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October 04, 2007

New Pax World Value Fund Follows "Contrarian Value" Strategy
    by Anne Moore Odell

Pax World's new Fund travels the globe looking for sustainable, yet undervalued companies.

SocialFunds.com -- When Pax World launched the very first socially responsible mutual fund in 1971, they had no way to forecast how large their family tree of socially responsible funds would grow. Recently, the Portsmouth, NH-based Pax World added a new Fund to the family: the Pax World Value Fund (ticker: PAXVX).

Free
SRI Mutual Funds GuidePax currently offers a Balanced Fund, a Growth Fund and a High Yield Bond Fund. The newly launched Value Fund rounds out its offerings by exploring new US and global companies. Shareholders in any of Pax World's Funds can take part in its Global Citizen Program that allows shareholders to contribute part of their dividends to Mercy Corps, a humanitarian relief organization not affiliated with Pax World Funds.

Newly hired Pax team member Sujatha R. Avutu will guide the portfolio. Avutu was hired in July as a senior vice president and senior portfolio manager at Pax World.

As a value fund, Pax Value Fund will include large-cap companies that are considered undervalued in terms of future growth potential and compared to their peer industry companies. Importantly, these companies must also pass Pax's sustainability standards. Pax examines companies past environmental, social and governance (ESG) performances carefully before including them in their portfolios.

"Pax World Value Fund fills in an important style niche for investors," said Avutu. "As a value-oriented manager, we believe - and we think the evidence shows - that a strong sensitivity to valuation and price will benefit an investment portfolio over the long run. That's true of value funds in general."

"We envision the Value Fund as a core foundation with lower volatility and higher dividends than its peer group under normal conditions. We believe it is properly viewed as an anchor holding in a diversified portfolio, so to that extent, it may well be an appropriate holding for many investors," Avutu continued.

The Fund is built on a "contrarian value" approach. Avutu describes this method as one that buys "great businesses at good prices and good businesses at great prices." Pax World Value Fund is dominantly a domestic value fund that may invest up to 45% in international stocks, including foreign companies that are traded on US stock exchanges, also known as American Depositary Receipts (ADRs).

This approach is especially effective on a global scale, Avutu believes, with consideration of the growth in infrastructure industries in developing countries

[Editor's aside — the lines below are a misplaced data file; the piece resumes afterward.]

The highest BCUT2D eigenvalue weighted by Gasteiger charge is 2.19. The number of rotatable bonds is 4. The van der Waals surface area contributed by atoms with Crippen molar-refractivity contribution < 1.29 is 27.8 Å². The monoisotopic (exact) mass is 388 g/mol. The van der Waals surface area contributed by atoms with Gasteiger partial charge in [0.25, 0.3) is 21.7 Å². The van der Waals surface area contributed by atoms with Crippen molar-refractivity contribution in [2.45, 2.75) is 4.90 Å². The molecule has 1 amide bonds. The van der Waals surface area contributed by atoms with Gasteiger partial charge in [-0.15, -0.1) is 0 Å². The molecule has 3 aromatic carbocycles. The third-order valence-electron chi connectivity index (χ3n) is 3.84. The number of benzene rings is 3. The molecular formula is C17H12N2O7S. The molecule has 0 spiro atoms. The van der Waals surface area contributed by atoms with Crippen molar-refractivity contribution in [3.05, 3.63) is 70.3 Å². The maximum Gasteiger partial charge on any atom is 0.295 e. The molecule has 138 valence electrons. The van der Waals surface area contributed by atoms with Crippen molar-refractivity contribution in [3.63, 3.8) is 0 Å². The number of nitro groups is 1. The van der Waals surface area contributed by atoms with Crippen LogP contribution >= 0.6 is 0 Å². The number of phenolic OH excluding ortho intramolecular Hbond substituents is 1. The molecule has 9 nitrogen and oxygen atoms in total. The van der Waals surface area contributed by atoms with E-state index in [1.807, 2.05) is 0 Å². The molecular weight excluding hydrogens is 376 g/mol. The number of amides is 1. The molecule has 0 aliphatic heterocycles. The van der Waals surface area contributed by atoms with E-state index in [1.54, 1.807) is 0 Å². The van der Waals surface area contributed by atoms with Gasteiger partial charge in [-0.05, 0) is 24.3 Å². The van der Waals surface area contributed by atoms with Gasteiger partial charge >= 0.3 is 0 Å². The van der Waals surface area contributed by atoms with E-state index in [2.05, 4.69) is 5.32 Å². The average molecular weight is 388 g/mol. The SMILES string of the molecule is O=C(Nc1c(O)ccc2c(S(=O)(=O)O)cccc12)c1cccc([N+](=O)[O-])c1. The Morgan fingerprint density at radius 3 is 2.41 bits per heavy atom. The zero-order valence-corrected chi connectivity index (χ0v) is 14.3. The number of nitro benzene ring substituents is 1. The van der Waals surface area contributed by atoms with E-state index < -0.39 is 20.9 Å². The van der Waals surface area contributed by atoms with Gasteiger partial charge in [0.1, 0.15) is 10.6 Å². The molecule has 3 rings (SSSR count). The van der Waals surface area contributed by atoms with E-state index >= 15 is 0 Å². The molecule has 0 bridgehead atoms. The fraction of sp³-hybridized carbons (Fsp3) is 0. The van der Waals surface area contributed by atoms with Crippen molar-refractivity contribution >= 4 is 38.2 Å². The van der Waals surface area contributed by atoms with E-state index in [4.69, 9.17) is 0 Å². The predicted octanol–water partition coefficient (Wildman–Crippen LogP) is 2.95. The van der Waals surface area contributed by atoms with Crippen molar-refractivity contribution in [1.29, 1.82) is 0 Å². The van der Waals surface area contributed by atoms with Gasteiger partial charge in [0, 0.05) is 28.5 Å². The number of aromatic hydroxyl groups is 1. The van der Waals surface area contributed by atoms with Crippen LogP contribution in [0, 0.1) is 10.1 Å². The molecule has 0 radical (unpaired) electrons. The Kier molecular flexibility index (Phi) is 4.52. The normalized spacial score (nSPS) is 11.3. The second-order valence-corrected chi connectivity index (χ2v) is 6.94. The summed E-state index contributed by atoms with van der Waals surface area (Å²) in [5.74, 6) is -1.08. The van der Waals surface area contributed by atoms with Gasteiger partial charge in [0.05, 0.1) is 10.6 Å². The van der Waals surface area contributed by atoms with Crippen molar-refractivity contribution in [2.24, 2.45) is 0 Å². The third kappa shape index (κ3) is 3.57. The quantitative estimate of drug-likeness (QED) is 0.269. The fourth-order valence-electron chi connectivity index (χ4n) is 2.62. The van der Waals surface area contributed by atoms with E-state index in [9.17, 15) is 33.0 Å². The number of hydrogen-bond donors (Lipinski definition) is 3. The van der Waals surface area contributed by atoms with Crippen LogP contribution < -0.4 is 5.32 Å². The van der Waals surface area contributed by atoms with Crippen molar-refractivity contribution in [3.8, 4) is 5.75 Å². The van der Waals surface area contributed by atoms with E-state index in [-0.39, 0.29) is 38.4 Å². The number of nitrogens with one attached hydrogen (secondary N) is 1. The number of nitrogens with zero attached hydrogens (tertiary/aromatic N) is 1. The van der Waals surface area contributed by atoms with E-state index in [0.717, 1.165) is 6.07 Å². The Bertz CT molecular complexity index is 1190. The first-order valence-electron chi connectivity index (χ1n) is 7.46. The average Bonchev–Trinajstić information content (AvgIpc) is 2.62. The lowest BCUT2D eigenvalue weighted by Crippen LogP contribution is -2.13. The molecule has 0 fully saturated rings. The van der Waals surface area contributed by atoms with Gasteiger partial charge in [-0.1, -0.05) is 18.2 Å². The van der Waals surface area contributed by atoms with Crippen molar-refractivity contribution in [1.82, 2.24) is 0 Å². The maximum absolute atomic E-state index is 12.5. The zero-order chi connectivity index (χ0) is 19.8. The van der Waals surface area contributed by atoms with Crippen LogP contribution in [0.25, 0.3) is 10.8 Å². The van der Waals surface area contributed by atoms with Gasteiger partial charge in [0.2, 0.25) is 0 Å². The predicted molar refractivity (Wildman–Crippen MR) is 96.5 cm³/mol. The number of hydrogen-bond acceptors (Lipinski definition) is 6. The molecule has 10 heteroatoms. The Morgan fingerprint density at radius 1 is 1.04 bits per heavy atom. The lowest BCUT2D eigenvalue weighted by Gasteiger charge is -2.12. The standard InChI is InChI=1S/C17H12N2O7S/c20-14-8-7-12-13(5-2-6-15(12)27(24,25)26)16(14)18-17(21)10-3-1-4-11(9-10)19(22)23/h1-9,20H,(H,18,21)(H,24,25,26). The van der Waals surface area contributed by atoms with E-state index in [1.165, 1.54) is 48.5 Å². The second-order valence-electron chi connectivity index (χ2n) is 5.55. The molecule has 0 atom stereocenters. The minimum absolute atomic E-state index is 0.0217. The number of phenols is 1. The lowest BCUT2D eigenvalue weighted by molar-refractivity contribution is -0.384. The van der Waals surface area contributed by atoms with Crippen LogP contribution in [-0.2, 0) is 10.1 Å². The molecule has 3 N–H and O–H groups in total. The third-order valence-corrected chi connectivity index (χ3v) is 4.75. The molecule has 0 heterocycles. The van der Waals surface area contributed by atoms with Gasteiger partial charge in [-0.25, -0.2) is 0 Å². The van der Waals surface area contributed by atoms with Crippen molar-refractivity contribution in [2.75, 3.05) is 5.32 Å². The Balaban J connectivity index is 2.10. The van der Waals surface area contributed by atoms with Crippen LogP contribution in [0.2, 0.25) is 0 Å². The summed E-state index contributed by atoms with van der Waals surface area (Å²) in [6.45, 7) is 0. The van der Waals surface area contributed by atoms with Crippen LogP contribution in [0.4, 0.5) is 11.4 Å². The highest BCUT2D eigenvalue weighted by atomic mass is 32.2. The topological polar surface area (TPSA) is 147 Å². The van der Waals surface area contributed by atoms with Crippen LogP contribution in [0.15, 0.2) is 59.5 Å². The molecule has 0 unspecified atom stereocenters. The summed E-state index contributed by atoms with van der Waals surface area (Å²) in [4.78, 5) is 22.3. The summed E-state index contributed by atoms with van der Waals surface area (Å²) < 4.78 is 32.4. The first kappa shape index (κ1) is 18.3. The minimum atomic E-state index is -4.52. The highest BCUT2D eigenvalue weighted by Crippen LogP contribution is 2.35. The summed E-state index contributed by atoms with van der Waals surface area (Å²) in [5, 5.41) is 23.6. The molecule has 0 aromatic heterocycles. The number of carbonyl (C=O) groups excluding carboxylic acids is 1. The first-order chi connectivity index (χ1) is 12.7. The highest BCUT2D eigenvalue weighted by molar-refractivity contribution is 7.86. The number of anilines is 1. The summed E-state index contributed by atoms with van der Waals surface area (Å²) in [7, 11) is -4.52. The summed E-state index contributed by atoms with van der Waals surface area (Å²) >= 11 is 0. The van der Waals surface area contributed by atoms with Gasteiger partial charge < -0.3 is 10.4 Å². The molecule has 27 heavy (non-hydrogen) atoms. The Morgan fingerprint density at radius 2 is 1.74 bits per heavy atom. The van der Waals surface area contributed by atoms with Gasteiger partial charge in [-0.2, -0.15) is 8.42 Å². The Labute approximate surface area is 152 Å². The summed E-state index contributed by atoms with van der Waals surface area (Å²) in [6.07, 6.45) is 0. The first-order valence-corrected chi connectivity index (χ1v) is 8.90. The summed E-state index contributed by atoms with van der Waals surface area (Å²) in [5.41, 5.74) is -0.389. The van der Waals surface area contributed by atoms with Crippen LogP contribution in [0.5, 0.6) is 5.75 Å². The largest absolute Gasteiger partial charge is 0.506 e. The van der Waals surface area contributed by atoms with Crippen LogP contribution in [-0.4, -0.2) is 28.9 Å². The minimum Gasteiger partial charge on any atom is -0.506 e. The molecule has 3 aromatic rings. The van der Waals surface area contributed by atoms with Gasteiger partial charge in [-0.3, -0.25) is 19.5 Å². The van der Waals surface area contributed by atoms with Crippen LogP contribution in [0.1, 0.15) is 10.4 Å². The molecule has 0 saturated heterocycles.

"Given that we are truly in a global environment and a global economy, we see less and less rationale for making distinctions based on where a company is domiciled," Avutu said. "Investors should know that we are not afraid to go where the investment opportunities are --whether that's here in the US, or in international markets where GDP growth has been much more attractive of late. The long and short of it is, we look for attractive investment opportunities wherever they may appear."

Pax's ESG criteria are grouped into five categories: environmental impact, community impact, workplace practices, product safety and integrity, and corporate governance. In each category Pax looks for companies' programs and policies governing performance to identify well-managed companies that present fewer risks

Avutu explained, "ESG catastrophes take many forms: an oil company has a major spill; a transportation company becomes a defendant in a massive EEO discrimination class-action lawsuit; a company must restate its financials due to extensive stock-option backdating. Any of these, as well as any of hundreds more, can have a lasting impact on the company's reputation and financial performance."

Pax's ESG investment philosophy states that companies that recognize the importance of managing ESG variables are likely to be well managed in many ways, and that these companies offer the best options for durable additions to shareholder value.

The environmental footprint of any company depends on its sector, Avutu pointed out. The energy business, for the most part, typically involves far more environmental impact than, as an example Avutu supplied, high tech. Pax's mangers have consistently found that there is a substantial difference between the ESG policies and performance of leading companies and that of laggards, within industries and sectors.

"We believe that by investing in leaders and using shareholder advocacy to improve their practices, we can advance sustainability and raise the standard of practice for all companies," Avutu said. "We have often observed that once one or more companies adopt new sustainability metrics or policies, others follow, often quickly.

The minimum individual investment in the Fund is $250. Institutional investors can invest in the Institutional World Value Fund (ticker: PXVIX) with a minimum investment of $500,000.

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